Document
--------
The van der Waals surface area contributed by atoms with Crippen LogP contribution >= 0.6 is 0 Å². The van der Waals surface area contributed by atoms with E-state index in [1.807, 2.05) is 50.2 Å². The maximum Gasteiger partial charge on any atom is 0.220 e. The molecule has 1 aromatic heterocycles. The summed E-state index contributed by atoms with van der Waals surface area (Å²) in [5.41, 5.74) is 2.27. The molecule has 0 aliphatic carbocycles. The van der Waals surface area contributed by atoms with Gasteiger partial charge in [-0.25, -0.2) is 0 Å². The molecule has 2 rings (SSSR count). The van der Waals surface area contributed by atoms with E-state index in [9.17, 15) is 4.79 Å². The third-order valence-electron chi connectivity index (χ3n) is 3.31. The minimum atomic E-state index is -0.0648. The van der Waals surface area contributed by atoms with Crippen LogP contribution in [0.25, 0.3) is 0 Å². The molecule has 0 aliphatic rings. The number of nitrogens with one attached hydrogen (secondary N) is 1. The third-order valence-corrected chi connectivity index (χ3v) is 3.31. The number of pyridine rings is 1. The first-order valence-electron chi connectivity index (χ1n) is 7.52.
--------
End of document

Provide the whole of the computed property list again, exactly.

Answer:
The van der Waals surface area contributed by atoms with Crippen LogP contribution >= 0.6 is 0 Å². The van der Waals surface area contributed by atoms with E-state index in [1.807, 2.05) is 50.2 Å². The maximum Gasteiger partial charge on any atom is 0.220 e. The molecule has 1 aromatic heterocycles. The summed E-state index contributed by atoms with van der Waals surface area (Å²) in [5.41, 5.74) is 2.27. The molecule has 0 aliphatic carbocycles. The van der Waals surface area contributed by atoms with Gasteiger partial charge in [-0.25, -0.2) is 0 Å². The molecule has 2 rings (SSSR count). The van der Waals surface area contributed by atoms with E-state index in [9.17, 15) is 4.79 Å². The third-order valence-electron chi connectivity index (χ3n) is 3.31. The minimum atomic E-state index is -0.0648. The van der Waals surface area contributed by atoms with Crippen LogP contribution in [0.25, 0.3) is 0 Å². The molecule has 0 aliphatic rings. The number of nitrogens with one attached hydrogen (secondary N) is 1. The third-order valence-corrected chi connectivity index (χ3v) is 3.31. The number of pyridine rings is 1. The first-order valence-electron chi connectivity index (χ1n) is 7.52.